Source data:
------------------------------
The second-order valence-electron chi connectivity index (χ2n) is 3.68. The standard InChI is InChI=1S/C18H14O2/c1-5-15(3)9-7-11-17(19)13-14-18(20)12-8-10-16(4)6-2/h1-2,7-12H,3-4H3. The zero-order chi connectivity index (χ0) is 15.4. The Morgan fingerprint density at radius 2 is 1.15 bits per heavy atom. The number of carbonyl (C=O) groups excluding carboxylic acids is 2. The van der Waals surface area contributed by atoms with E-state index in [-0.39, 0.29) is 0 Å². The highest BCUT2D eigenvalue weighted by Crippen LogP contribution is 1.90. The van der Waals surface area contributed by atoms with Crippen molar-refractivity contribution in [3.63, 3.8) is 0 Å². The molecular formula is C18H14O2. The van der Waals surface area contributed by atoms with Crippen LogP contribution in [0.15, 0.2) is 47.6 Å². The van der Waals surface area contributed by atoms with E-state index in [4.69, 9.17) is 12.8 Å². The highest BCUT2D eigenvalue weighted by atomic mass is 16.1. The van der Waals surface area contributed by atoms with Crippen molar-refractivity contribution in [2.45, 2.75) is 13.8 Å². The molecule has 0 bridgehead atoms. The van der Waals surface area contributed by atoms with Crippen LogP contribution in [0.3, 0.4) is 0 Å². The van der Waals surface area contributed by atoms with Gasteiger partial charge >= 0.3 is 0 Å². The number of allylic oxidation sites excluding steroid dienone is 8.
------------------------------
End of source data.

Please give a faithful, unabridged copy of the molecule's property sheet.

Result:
The second-order valence-electron chi connectivity index (χ2n) is 3.68. The standard InChI is InChI=1S/C18H14O2/c1-5-15(3)9-7-11-17(19)13-14-18(20)12-8-10-16(4)6-2/h1-2,7-12H,3-4H3. The zero-order chi connectivity index (χ0) is 15.4. The Morgan fingerprint density at radius 2 is 1.15 bits per heavy atom. The number of carbonyl (C=O) groups excluding carboxylic acids is 2. The van der Waals surface area contributed by atoms with E-state index in [-0.39, 0.29) is 0 Å². The highest BCUT2D eigenvalue weighted by Crippen LogP contribution is 1.90. The van der Waals surface area contributed by atoms with Crippen molar-refractivity contribution in [3.63, 3.8) is 0 Å². The molecular formula is C18H14O2. The van der Waals surface area contributed by atoms with Crippen LogP contribution in [0.15, 0.2) is 47.6 Å². The van der Waals surface area contributed by atoms with E-state index in [4.69, 9.17) is 12.8 Å². The highest BCUT2D eigenvalue weighted by atomic mass is 16.1. The van der Waals surface area contributed by atoms with Crippen molar-refractivity contribution in [2.45, 2.75) is 13.8 Å². The molecule has 0 bridgehead atoms. The van der Waals surface area contributed by atoms with Crippen LogP contribution in [0.3, 0.4) is 0 Å². The van der Waals surface area contributed by atoms with Gasteiger partial charge >= 0.3 is 0 Å². The number of allylic oxidation sites excluding steroid dienone is 8.